I was born December 18, 1896, in the Old Eby homestead,
by a grist mill on a branch of Alloways Creek three miles
northwest of town. Grist milling was tough in those days
and approaching extinction. My mother before marriage was
jennie V. Shorb. My first recollections of the town of my
birth come from summer vacations of 1906 through 1909. Grandma
Eby (Mary Greenholt Eby) 120 Lumber Street, was my hostess.
It was a modest little home. In front, by the curb, stood
a pole supporting an oil burning lantern and the nightly
visit of the lamp lighter was an intriguing ritual to watch.
He would place his ladder, climb, fill the oil container,
polish the globe, and light the wick. It was surprising how
the widely spaced lanterns separated the sidewalks from the
street in the dark of the night. On Saturday afternoons and
Sunday I would usually dress up and visit my bachelor uncle,
John Shorb, on West King Street, and he would take me for
a horse (Harry) and Buggy ride out to his farm several miles
northeast of of town, operated by "Louie" Weaver.
His first automobile was not acquired until about 1914; it
was an Allen Car. Another uncle Dr. Basil J. Shorb, died
in 1894 in a street car accident in Baltimore.
Left: Samuel and Francis
Eby in front of "Grandama's" former
home, taken by J. Brian Eby, August 1947
The silk mill, the first major industry to come to Littlestown,
was newly opened and its deep throated whistle would wake
me up early in the morning, and in the evening would signal
the arrival of supper time. One of my favorite pastimes
in those days was shooting flies off the horses being shod
in Bill Ebaugh's village blacksmith shop, under the watchful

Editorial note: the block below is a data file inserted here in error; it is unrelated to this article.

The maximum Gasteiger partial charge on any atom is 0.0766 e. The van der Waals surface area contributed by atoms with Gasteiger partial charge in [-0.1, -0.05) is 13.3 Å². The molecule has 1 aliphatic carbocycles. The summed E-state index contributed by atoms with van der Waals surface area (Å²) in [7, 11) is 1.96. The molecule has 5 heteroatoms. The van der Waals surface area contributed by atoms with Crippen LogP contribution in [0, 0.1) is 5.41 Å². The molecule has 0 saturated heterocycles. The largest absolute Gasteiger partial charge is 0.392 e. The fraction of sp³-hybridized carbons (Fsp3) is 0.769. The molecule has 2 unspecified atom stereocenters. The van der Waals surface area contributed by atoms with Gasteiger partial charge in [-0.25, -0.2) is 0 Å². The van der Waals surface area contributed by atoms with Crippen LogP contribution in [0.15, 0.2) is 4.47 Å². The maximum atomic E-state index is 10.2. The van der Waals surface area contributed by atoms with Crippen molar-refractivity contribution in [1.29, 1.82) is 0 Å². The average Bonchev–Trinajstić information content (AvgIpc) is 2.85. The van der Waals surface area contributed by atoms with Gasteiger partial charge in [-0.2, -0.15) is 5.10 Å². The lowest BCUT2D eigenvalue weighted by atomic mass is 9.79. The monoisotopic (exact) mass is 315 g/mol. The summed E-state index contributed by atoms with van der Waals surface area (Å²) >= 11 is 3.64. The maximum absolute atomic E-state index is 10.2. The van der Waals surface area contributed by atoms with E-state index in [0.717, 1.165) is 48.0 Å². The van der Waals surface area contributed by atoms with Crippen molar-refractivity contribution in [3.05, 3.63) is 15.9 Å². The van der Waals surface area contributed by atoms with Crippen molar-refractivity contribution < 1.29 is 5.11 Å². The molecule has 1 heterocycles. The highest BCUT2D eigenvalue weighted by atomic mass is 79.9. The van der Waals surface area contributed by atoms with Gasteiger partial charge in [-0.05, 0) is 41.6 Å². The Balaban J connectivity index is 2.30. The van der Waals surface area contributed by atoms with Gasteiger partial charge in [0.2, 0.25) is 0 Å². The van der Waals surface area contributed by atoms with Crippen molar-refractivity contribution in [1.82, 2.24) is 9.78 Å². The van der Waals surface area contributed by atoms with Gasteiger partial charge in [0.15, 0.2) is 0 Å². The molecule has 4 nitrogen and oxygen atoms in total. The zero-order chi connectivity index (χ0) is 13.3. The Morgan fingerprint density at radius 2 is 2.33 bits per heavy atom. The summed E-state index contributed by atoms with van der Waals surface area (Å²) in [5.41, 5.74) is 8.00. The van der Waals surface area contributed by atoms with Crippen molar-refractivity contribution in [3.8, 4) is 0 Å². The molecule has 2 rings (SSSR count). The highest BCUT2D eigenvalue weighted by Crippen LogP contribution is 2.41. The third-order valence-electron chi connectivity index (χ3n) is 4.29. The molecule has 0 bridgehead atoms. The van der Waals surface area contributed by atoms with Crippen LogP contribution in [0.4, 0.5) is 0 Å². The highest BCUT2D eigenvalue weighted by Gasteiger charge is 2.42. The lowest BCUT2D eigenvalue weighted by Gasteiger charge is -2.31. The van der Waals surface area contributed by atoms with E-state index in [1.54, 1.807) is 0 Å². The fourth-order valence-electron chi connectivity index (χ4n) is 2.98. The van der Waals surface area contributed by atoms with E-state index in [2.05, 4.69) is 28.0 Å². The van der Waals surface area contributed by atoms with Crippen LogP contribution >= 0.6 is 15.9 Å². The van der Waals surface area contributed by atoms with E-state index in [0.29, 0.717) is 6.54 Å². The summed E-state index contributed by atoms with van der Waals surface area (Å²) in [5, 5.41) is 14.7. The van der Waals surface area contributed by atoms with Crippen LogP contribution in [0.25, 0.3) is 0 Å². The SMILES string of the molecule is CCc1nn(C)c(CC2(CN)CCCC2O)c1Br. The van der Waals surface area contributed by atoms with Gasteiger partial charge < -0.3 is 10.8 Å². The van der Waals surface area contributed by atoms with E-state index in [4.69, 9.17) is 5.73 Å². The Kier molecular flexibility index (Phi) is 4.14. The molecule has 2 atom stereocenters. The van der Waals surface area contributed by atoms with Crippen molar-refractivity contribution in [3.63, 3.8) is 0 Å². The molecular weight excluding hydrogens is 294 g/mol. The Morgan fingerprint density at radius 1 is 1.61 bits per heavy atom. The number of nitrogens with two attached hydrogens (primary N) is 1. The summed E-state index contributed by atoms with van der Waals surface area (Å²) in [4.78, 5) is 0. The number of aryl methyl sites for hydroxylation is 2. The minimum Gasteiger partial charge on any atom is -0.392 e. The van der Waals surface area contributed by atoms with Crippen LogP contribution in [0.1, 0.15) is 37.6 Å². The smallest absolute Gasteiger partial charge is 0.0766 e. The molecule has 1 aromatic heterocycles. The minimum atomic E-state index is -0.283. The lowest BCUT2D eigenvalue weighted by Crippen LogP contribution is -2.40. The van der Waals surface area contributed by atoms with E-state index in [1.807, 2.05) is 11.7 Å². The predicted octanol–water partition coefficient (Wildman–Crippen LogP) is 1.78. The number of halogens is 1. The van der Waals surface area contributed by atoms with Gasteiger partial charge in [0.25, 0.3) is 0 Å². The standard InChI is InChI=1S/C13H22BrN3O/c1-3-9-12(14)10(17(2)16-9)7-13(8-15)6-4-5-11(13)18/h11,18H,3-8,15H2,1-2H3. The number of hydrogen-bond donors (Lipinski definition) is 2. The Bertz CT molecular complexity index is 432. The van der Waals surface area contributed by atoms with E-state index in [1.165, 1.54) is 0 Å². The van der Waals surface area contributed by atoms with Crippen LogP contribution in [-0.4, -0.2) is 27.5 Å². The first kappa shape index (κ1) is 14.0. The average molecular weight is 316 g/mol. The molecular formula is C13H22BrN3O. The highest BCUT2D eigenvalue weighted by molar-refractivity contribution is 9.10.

eye of my special friend, Charlie Zeigler, the assistant
The first and last old fashion medicine show I ever saw
was on the square with the typical one horse wagon, the
official barker, the pretty girl and the comedian. The
sales pitch was spirited, and the bottles of "cure-all" sold
for just fifty cents. "Charlie" Zeigler and "Rip" Martin
threaten to run them out of town. I did not wait to see.
Next door to Grandma was "Had" Keller's abattoir,
and I would occasionally peep in when he was killing a
steer for his butcher shop. Old "Grandma" Kump
lived across the street and I visited her by the hour.
Her backyard abutted the PRR and I would enjoy watching
the morning and afternoon passenger trains pass by.
The biggest news to hit town was the proposal to build
a trolley line from Hanover. The bright lights of Hanover
over seven miles away seemed remote in the horse and buggy
days. I watched the track inch its way up the main street
to the square and rode one of the first trolleys to the
big city. Zercher's Barber Shop gave shaves for ten cents
and haircuts for fifteen cents. Below are the barbers,
Harry, Charles and John Zercher and the men on the first
two chairs Earl Long and Atville Hawk.
Memories of the Civil War were still remarkably fresh.
Dr. E. K. Foreman, a Union Army Surgeon; Agust (Gloomy
Gus) Harner and 'Billy' Hayden, an Irish fighter, are people
Fifty years later I revisited the town that I knew as
a boy. The paved streets, the the electric lights, the
automobiles, the new banks, hotel, progressive Rotary Club,
accentuated the modern age - the Space age - modern as
the Houston Domed Stadium.
So let us recall and honor the past, but I would say it's
more important to work for the present and future. The
Adams County Independent of Sept. 15, 1894, on its masthead
of page one, has a good motto "Subscribe and live
comfortable and happy." I am in favor of that.